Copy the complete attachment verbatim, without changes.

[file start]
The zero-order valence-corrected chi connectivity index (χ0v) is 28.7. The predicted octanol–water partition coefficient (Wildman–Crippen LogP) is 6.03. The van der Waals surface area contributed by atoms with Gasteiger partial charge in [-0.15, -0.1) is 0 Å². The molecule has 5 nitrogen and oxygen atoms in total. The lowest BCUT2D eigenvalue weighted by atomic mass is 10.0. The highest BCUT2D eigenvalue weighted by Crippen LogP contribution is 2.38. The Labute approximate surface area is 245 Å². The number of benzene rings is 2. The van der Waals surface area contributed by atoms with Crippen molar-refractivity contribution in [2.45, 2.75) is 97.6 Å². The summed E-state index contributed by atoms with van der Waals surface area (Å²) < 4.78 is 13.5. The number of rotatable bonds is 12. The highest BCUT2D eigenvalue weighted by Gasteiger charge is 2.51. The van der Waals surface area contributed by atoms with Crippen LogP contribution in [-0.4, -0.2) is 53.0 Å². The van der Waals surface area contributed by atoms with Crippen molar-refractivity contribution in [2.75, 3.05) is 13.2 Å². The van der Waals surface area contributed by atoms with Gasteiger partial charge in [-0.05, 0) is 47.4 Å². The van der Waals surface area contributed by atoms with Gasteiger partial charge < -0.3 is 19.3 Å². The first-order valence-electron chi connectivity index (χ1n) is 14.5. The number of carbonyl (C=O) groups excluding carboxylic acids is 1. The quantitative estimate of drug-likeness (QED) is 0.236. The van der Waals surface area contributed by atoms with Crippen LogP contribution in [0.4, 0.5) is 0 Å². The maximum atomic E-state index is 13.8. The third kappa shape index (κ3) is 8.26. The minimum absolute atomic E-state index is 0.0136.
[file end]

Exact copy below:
The zero-order valence-corrected chi connectivity index (χ0v) is 28.7. The predicted octanol–water partition coefficient (Wildman–Crippen LogP) is 6.03. The van der Waals surface area contributed by atoms with Gasteiger partial charge in [-0.15, -0.1) is 0 Å². The molecule has 5 nitrogen and oxygen atoms in total. The lowest BCUT2D eigenvalue weighted by atomic mass is 10.0. The highest BCUT2D eigenvalue weighted by Crippen LogP contribution is 2.38. The Labute approximate surface area is 245 Å². The number of benzene rings is 2. The van der Waals surface area contributed by atoms with Crippen molar-refractivity contribution in [2.45, 2.75) is 97.6 Å². The summed E-state index contributed by atoms with van der Waals surface area (Å²) < 4.78 is 13.5. The number of rotatable bonds is 12. The highest BCUT2D eigenvalue weighted by Gasteiger charge is 2.51. The van der Waals surface area contributed by atoms with Crippen LogP contribution in [-0.4, -0.2) is 53.0 Å². The van der Waals surface area contributed by atoms with Crippen molar-refractivity contribution in [2.75, 3.05) is 13.2 Å². The van der Waals surface area contributed by atoms with Gasteiger partial charge in [-0.05, 0) is 47.4 Å². The van der Waals surface area contributed by atoms with Gasteiger partial charge < -0.3 is 19.3 Å². The first-order valence-electron chi connectivity index (χ1n) is 14.5. The number of carbonyl (C=O) groups excluding carboxylic acids is 1. The quantitative estimate of drug-likeness (QED) is 0.236. The van der Waals surface area contributed by atoms with Crippen LogP contribution in [0.4, 0.5) is 0 Å². The maximum atomic E-state index is 13.8. The third kappa shape index (κ3) is 8.26. The minimum absolute atomic E-state index is 0.0136.